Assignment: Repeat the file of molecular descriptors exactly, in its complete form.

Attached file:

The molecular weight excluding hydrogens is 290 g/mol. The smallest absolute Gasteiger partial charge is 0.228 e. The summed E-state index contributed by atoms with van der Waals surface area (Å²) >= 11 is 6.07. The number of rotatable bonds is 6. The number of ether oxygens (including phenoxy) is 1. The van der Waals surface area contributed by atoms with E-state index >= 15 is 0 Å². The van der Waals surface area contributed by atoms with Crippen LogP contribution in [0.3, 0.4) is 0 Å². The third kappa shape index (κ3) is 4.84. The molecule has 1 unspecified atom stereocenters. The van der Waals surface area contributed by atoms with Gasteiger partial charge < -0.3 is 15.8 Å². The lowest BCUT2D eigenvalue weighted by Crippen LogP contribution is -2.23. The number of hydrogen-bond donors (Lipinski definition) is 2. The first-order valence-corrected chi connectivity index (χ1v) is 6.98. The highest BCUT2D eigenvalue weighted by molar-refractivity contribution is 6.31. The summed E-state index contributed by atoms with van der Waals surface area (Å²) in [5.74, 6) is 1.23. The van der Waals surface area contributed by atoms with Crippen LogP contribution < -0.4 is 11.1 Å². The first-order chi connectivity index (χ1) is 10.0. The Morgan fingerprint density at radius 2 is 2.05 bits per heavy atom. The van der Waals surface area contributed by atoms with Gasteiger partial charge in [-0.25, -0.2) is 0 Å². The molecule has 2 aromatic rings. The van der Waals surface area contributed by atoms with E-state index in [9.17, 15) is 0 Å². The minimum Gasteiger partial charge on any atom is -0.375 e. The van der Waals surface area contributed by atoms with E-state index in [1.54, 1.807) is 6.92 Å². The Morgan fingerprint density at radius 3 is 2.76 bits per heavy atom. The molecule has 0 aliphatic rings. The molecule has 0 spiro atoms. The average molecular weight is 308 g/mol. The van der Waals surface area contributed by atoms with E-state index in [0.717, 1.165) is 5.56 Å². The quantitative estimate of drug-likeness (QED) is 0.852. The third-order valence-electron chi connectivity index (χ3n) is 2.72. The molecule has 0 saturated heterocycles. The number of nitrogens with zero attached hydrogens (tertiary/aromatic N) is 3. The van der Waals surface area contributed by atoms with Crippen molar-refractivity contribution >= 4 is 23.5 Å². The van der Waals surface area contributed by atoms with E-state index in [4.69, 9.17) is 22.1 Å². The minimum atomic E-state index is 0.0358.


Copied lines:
The molecular weight excluding hydrogens is 290 g/mol. The smallest absolute Gasteiger partial charge is 0.228 e. The summed E-state index contributed by atoms with van der Waals surface area (Å²) >= 11 is 6.07. The number of rotatable bonds is 6. The number of ether oxygens (including phenoxy) is 1. The van der Waals surface area contributed by atoms with E-state index >= 15 is 0 Å². The van der Waals surface area contributed by atoms with Crippen LogP contribution in [0.3, 0.4) is 0 Å². The third kappa shape index (κ3) is 4.84. The molecule has 1 unspecified atom stereocenters. The van der Waals surface area contributed by atoms with Gasteiger partial charge < -0.3 is 15.8 Å². The lowest BCUT2D eigenvalue weighted by Crippen LogP contribution is -2.23. The number of hydrogen-bond donors (Lipinski definition) is 2. The first-order valence-corrected chi connectivity index (χ1v) is 6.98. The highest BCUT2D eigenvalue weighted by molar-refractivity contribution is 6.31. The summed E-state index contributed by atoms with van der Waals surface area (Å²) in [5.74, 6) is 1.23. The van der Waals surface area contributed by atoms with Crippen LogP contribution < -0.4 is 11.1 Å². The first-order chi connectivity index (χ1) is 10.0. The Morgan fingerprint density at radius 2 is 2.05 bits per heavy atom. The van der Waals surface area contributed by atoms with Gasteiger partial charge in [-0.25, -0.2) is 0 Å². The molecule has 2 aromatic rings. The van der Waals surface area contributed by atoms with E-state index in [9.17, 15) is 0 Å². The minimum Gasteiger partial charge on any atom is -0.375 e. The van der Waals surface area contributed by atoms with E-state index in [1.54, 1.807) is 6.92 Å². The Morgan fingerprint density at radius 3 is 2.76 bits per heavy atom. The molecule has 0 aliphatic rings. The molecule has 0 spiro atoms. The average molecular weight is 308 g/mol. The van der Waals surface area contributed by atoms with E-state index in [0.717, 1.165) is 5.56 Å². The quantitative estimate of drug-likeness (QED) is 0.852. The third-order valence-electron chi connectivity index (χ3n) is 2.72. The molecule has 0 saturated heterocycles. The number of nitrogens with zero attached hydrogens (tertiary/aromatic N) is 3. The van der Waals surface area contributed by atoms with Crippen molar-refractivity contribution >= 4 is 23.5 Å². The van der Waals surface area contributed by atoms with E-state index in [4.69, 9.17) is 22.1 Å². The minimum atomic E-state index is 0.0358.